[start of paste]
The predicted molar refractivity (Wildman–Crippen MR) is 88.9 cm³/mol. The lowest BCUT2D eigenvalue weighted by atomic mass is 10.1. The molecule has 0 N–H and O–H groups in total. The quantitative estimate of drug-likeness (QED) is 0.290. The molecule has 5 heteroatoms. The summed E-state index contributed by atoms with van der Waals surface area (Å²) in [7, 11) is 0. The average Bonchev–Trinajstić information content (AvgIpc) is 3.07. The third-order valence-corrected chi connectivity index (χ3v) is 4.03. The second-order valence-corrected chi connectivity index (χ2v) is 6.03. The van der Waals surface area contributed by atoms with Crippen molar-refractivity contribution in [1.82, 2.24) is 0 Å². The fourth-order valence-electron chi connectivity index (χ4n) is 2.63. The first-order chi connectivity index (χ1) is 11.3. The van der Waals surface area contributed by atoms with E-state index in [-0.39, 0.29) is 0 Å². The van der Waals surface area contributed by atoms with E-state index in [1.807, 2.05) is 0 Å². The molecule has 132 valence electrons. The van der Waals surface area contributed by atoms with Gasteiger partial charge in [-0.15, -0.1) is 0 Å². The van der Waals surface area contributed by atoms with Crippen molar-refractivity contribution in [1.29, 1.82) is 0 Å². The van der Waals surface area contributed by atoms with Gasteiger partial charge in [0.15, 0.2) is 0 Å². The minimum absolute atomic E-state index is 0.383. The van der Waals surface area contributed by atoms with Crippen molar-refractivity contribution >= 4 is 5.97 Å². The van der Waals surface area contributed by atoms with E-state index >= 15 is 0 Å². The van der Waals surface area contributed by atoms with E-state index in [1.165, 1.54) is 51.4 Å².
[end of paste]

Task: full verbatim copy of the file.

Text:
The predicted molar refractivity (Wildman–Crippen MR) is 88.9 cm³/mol. The lowest BCUT2D eigenvalue weighted by atomic mass is 10.1. The molecule has 0 N–H and O–H groups in total. The quantitative estimate of drug-likeness (QED) is 0.290. The molecule has 5 heteroatoms. The summed E-state index contributed by atoms with van der Waals surface area (Å²) in [7, 11) is 0. The average Bonchev–Trinajstić information content (AvgIpc) is 3.07. The third-order valence-corrected chi connectivity index (χ3v) is 4.03. The second-order valence-corrected chi connectivity index (χ2v) is 6.03. The van der Waals surface area contributed by atoms with Crippen molar-refractivity contribution in [1.82, 2.24) is 0 Å². The fourth-order valence-electron chi connectivity index (χ4n) is 2.63. The first-order chi connectivity index (χ1) is 11.3. The van der Waals surface area contributed by atoms with E-state index in [-0.39, 0.29) is 0 Å². The van der Waals surface area contributed by atoms with E-state index in [1.807, 2.05) is 0 Å². The molecule has 132 valence electrons. The van der Waals surface area contributed by atoms with Gasteiger partial charge in [-0.15, -0.1) is 0 Å². The van der Waals surface area contributed by atoms with Crippen molar-refractivity contribution in [1.29, 1.82) is 0 Å². The van der Waals surface area contributed by atoms with Gasteiger partial charge in [0.15, 0.2) is 0 Å². The minimum absolute atomic E-state index is 0.383. The van der Waals surface area contributed by atoms with Crippen molar-refractivity contribution >= 4 is 5.97 Å². The van der Waals surface area contributed by atoms with E-state index >= 15 is 0 Å². The van der Waals surface area contributed by atoms with E-state index in [1.165, 1.54) is 51.4 Å².